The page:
A few weeks ago, I was introduced to John Bresnihan. Bresnihan not only has experience hiking several major trails in the United States, but also on the other side of the world. I found Bresnihan’s stories to be interesting, not only because of what he’s done, but because he’s been blogging about it.
Bresnihan began hiking in college when he joined his school’s Mountaineering & Whitewater club. After a year of going on hiking trips, Bresnihan eventually started leading trips himself, some trips being sections of the Appalachian Trail. This is where he learned about ‘thru-hiking’, and in 2011 after his graduation, he hiked the entire AT. There, he got “gypsy blood”, in which he desired to travel and hike more. This led Bresnihan to move to South Korea to become an ESL Teacher, where he quickly became active in the hiking community, helping out with a club called Seoul Hiking Group. After two years in Korea, Bresnihan returned to the U.S, where he did another thru-hike on the Pacific Crest Trail. He recorded his entire journey by blogging it on his site. I interviewed him to find out more:
What made you start blogging? Is there anyone who inspired you?
I’ve never really considered myself a blogger, more of just keeping a public journal. When I thru-hiked the AT, I didn’t have a WordPress blog, but just an account on Trailjournals.com. Lots of people doing long hikes record their progress while hiking through blogging on this site. Every night in camp I would write down the day’s events, and then every 4 to 7 days when I would get to a town to resupply, I would find a computer, usually at the local library, and then sum up the journal into a post. It was a good way to let friends and family know how the hike was going, what exactly I was experiencing, and that I was still alive. I didn’t have a smartphone back then, so I couldn’t post pictures. It was just my words.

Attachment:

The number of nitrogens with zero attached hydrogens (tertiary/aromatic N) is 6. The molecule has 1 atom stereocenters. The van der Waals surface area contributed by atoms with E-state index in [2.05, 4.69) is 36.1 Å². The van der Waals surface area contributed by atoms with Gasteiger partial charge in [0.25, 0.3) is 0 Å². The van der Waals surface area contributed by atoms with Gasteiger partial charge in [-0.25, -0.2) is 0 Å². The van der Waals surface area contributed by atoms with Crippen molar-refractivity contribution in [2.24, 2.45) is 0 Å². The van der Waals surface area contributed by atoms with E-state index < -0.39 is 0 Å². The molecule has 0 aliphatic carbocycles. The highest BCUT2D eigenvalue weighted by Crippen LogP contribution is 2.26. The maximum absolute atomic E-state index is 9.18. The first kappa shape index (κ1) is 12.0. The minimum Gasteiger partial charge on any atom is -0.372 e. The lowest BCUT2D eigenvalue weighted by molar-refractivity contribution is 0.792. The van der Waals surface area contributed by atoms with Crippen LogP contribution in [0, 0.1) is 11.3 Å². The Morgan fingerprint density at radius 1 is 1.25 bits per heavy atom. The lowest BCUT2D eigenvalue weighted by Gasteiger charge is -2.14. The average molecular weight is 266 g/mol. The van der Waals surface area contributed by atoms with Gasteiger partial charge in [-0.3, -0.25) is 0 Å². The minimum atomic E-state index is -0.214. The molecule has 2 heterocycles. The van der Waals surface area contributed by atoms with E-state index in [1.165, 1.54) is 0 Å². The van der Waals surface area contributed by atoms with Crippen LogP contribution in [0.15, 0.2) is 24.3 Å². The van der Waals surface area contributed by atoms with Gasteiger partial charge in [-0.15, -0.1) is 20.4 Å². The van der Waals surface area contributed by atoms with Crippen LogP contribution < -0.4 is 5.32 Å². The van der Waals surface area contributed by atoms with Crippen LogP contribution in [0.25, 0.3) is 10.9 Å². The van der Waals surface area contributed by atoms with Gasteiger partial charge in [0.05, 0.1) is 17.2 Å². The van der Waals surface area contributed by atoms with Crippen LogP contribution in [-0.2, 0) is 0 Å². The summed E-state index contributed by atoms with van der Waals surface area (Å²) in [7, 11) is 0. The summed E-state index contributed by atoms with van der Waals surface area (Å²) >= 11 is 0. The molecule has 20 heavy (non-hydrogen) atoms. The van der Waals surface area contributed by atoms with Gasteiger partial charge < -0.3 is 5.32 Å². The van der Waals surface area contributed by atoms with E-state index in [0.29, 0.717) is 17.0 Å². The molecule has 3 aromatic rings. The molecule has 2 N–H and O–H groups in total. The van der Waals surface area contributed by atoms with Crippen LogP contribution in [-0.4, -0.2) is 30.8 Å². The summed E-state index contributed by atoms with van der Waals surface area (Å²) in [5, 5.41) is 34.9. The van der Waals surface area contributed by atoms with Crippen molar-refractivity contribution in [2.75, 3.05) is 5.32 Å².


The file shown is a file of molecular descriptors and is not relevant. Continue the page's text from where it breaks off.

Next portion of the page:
As the hike went on I started getting lots of messages of encouragement, from friends and complete strangers who were just browsing through the website. After I finished, for months, I was getting messages from people who said my Trailjournal inspired them to do the AT, and they were asking questions about the hike, like gear choices, diet, trail conditions, weather to expect, etc. It was knowing that my words inspired people to get outside and do something that really motivated me to “take the next step” and get a proper blog for the next big hike.
What is it like blogging during a hike?
My WordPress blog for my PCT thru-hike was also just a Trailjournal of sorts, meaning the majority of my posts were just recordings of the days’ events. The blog was my journal. I’ve found it to be a great way to really reflect on what it was I was doing. To sum up the day and to go back and read what I had written before, it was fascinating to see my enthusiasm wax and wane throughout the course of any length of time. A week or a month later, to look back and think “that was a great day” or “oh man that was terrible”. It required dedication. I was physically depleted at the end of every day, and really didn’t want to journal some nights; but I did my best.
A lot of people have a hard time staying motivated when they blog. How do you stay motivated? What advice do you have for people who get discouraged?